Leveraging native CSP security controls is essential, and, for some cloud implementations, it is sufficient to manage public cloud workload risk. However, for most enterprises, these controls alone do not adequately address the core aspects of cloud security: audit, visibility, protection, detection, and automation. 

This report investigates why aligning cloud complexity with organizational risk appetite is key to determining when and how to augment native CSP security controls. 

Most Cloud Breaches Are Due to Misconfigurations

Breaches of data in the cloud are on the rise, not breaches of the underlying cloud provider’s infrastructure. This distinction is vitally important and requires an explicit understanding of the underlying shared responsibility model between the CSP and the CSP customer. The CSP is responsible – and typically successful in – securing the underlying components of cloud services it provides. The customer is responsible for securing how it uses the cloud services, including properly configuring identity and access management (IAM), storage and compute settings, threat analysis and defense, and the security of the application and data processed and stored on the cloud.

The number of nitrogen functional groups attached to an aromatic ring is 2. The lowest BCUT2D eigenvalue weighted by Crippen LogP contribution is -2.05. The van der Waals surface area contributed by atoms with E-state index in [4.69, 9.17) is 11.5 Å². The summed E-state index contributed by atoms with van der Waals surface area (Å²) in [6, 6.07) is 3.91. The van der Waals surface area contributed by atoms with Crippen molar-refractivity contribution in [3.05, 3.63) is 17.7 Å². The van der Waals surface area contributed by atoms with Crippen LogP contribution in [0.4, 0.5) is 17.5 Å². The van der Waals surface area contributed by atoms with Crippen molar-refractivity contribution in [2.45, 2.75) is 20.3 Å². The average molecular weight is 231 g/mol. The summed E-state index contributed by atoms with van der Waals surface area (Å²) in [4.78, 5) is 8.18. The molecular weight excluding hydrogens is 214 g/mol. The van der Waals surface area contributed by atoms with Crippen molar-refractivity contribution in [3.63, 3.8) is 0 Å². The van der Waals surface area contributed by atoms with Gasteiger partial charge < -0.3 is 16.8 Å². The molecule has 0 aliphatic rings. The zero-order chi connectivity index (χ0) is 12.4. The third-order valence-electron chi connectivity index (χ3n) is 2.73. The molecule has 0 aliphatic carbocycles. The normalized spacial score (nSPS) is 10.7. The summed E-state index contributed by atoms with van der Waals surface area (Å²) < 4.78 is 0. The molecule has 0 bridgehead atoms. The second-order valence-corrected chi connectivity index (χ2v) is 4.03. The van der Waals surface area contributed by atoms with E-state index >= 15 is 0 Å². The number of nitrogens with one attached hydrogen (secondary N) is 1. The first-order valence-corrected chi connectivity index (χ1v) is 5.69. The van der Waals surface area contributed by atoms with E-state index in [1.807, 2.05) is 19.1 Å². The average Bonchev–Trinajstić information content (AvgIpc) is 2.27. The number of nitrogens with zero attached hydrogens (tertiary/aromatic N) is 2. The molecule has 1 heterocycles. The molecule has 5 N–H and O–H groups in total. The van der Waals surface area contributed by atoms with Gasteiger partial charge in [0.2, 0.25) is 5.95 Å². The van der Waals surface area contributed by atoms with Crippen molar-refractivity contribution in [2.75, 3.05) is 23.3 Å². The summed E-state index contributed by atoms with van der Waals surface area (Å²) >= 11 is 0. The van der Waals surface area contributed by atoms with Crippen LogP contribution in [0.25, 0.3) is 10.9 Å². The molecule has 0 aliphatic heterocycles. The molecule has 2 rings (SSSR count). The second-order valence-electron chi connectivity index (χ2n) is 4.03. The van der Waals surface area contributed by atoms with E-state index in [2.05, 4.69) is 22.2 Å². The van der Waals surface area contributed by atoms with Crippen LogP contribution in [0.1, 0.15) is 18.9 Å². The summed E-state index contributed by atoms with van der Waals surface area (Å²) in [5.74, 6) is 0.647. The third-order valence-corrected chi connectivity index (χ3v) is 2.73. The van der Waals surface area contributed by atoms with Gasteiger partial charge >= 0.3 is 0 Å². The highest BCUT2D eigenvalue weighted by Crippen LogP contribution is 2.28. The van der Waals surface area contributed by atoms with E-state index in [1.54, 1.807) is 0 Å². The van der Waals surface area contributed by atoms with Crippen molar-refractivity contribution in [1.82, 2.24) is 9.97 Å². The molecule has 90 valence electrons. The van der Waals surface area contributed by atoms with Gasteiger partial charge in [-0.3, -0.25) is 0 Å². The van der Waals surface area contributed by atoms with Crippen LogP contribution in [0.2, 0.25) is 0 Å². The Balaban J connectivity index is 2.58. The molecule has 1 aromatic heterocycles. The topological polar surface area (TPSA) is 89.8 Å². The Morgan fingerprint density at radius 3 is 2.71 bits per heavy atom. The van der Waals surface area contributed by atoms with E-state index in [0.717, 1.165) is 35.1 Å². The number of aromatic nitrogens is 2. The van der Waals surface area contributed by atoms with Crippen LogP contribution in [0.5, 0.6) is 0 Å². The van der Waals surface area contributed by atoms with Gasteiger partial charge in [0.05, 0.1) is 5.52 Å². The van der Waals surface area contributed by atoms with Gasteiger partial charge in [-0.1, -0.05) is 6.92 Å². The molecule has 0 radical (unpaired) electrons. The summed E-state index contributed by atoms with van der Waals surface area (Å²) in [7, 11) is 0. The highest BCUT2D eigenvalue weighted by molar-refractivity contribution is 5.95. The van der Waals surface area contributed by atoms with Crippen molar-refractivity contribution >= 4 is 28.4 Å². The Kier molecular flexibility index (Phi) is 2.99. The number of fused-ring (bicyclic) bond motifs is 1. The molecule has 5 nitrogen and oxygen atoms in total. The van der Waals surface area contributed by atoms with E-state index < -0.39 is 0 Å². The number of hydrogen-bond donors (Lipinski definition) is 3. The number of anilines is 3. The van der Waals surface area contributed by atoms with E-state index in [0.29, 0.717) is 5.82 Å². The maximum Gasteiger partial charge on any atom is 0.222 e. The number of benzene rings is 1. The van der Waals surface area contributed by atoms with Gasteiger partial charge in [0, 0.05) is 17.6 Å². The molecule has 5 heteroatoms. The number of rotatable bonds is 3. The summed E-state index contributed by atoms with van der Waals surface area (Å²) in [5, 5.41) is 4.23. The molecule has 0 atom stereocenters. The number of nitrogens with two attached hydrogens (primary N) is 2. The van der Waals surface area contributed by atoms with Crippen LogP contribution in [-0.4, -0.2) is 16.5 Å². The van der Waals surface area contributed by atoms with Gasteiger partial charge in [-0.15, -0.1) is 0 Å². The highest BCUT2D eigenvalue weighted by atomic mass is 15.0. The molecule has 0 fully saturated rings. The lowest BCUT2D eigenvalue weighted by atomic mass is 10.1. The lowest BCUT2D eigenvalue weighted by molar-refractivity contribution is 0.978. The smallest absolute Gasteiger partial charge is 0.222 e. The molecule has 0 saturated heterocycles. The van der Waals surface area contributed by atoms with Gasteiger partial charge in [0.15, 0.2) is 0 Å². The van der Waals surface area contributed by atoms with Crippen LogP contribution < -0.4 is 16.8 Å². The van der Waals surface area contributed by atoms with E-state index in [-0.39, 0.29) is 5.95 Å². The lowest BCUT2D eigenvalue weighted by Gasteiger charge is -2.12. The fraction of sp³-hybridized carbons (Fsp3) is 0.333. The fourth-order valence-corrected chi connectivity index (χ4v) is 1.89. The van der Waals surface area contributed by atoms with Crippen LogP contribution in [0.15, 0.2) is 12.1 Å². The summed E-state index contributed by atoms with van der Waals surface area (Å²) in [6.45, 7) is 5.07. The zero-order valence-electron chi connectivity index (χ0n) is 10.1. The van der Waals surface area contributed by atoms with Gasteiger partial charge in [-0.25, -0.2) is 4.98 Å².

If the underlying cloud infrastructure is secure, then responsibility for cloud breach must lie with the cloud customer. As Gartner states, “through 2022, at least 95 percent of cloud security failures will be the customer’s fault.” 

Cloud breaches are typically due to misconfigurations; therefore, organizations must implement controls that quickly – and automatically – prevent or detect and remediate these errors. To this end, CSPs offer a plethora of security controls. For example, Amazon AWS provides more than 30 different cloud security related services, including GuardDuty, CloudTrail, CloudWatch, and many others. These controls are essential and play a primary role in secure cloud configurations, though it’s important to note that simply turning them on does not guarantee secure cloud configurations.